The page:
Bubba Ho-Tep, which he found too slow and obvious, he has a great fondness for the filmmaker's earlier work like Phantasm and The Beastmaster -- both enjoyably old-fashioned in the extreme (though Phantasm probably seemed sort of new-ish at the time of its release). John Dies at the End (henceforth to be known as JDATE), however, is about as new-fangled as they come, and he can't tell you how much he admires the ability of Coscarelli, shown at right, to give us a film that keeps up with all this so very well. The effect is bracing indeed, so much so that you may feel, while watching, that if you stop to take a breath you'll miss something. You won't be alone.
Chase Williamson, above) and the titular, sexier and dumber John (Rob Mayes, below) -- who get involved with this drug; time travel; other worlds; and a fellow named Arnie Blondestone (played by the amazing and wonderful Mr. Giamatti (two photos below), in what may very well be his weirdest role in a career of them); and a lot more. Or maybe a lot less. Don't hold me to it. See the movie and figure it out yourself.
How involved with Wong with writing the screenplay? "I pretty much did that myself. I would have loved to work with him," Coscarelli (shown below) explained, "but Wong had gotten another job and didn't have that much free time." The director and adaptor had a plan of how the book might be shorn down from 350 to 100 pages. When he approached Wong with his ideas, the novel writer, it turned out, had quite similar ones.
Has Mr Wong seen the finished film? Yes and he liked it a lot, for, as Giamatti points out, "The movie skillfully condenses the book, while keeping its tone quite well."
At one point, the actor was asked about all his upcoming films, which he then took the time to describe to us in some detail. (You can peruse the list of them by clicking here, then scrolling down. This guy works a lot.)
What's its like to see yourself on film? one person asked of the actor. "It's all right. You get used to it. I can watch myself now pretty easily."
Regarding how unusually fast the movie moves, "It might help if you have seen tons of other horror movies already," TrustMovies offered. "What amazes me is how well it works. And even though it gets beyond complicated, you can still follow it somehow."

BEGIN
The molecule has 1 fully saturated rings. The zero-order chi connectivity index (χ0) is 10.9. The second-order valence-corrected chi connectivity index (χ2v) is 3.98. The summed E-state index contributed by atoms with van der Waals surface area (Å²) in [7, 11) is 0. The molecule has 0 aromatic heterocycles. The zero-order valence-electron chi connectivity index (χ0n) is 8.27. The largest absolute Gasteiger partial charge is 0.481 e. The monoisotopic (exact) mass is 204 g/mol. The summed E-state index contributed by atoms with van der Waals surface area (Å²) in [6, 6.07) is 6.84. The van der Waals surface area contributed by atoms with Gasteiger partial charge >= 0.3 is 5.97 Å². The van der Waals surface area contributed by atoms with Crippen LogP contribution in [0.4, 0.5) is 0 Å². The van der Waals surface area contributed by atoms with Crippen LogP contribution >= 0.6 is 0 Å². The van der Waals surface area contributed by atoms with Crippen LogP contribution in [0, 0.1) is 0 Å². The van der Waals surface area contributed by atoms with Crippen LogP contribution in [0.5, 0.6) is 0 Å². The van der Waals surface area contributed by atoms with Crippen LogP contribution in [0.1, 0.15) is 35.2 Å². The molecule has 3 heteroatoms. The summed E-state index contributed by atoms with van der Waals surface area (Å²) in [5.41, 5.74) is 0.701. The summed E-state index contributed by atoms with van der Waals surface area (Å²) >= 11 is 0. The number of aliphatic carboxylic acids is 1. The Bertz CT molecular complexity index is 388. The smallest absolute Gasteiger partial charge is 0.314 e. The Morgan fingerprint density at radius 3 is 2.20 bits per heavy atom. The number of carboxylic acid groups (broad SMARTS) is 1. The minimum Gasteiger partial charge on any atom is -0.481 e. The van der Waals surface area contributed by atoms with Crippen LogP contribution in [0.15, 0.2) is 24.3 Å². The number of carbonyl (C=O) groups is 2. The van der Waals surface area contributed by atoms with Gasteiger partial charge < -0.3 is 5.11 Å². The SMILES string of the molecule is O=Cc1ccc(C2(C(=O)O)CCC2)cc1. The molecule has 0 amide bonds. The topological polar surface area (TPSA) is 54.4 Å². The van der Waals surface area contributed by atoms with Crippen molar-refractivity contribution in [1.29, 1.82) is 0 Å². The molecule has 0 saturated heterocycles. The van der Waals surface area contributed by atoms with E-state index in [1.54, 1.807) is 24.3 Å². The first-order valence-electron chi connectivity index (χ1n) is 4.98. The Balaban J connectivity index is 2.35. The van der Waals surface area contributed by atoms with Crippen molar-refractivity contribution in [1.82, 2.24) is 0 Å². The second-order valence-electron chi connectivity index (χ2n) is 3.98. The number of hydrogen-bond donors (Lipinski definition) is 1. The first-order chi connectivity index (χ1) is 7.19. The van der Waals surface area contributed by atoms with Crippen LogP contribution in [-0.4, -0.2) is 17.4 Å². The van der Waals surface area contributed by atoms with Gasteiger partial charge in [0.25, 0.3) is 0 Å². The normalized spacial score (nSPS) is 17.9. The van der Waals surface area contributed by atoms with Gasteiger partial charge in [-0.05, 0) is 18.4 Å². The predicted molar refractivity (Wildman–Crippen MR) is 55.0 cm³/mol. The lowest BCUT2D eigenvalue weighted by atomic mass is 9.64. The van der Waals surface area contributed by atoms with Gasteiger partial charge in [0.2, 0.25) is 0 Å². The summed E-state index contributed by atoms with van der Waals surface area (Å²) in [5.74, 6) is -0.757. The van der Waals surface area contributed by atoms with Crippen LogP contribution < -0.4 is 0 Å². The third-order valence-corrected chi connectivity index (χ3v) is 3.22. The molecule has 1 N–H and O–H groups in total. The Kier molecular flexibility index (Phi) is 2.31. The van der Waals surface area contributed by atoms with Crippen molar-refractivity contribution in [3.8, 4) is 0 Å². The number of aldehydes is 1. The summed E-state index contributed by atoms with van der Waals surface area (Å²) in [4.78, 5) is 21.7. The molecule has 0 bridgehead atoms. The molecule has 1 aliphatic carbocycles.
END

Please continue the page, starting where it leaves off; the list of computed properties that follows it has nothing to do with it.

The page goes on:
"This is a genre that invites so much weirdness," explained Coscarelli, "so that a lot of interesting and good stuff can pop out of it." The director remarked that Hollywood and movie funding seems to run in cycles. He recalled trying to pitch a zombie project in the mid-90s. "Nobody would even look at it. A Zombie movie? Forget it! But Hollywod is like that. Something new comes along, like J-horror, and then after a few years, it's imitated way too much. But some brilliant filmmaker is out there right now, doing something new and great. Horror fans are such optimists: Once they've experience a really great scare in a horror movie, it stays with them."
The question, What's your favorite horror movies? drew interesting responses: Giamatti goes for the old Val Lewton films, and mentions in particular The Seventh Victim. "I really love them cause they are so very weird and were made for practically nothing. Lewton made six or seven and they are all great." Coscarelli: loves the old Univeral horror films from the 30s and 40s, and then Invaders from Mars and Godzilla from the 50s. "The 70 brought us Texas Chainsaw Massacre and Suspiria. And now Cabin in the Woods -- which is so good it can't have a sequel!"
What is the soy sauce? one blogger wanted to know. "I always thought it was almost something sentient -- like a third character! Hmmmm. Now, that's interesting.
Has Giamatti ever done a horror movie before? "I can't remember any," TrustMovies told the actor. "Hmmm. Well, maybe something close to sci fi, but no, never a real horror movie. And that was one reason I was so intereted in doing this film. It gave me the chance to do some things I'd never done before."
I'll say. One of the treats of film is to seeing the actor do exactly that.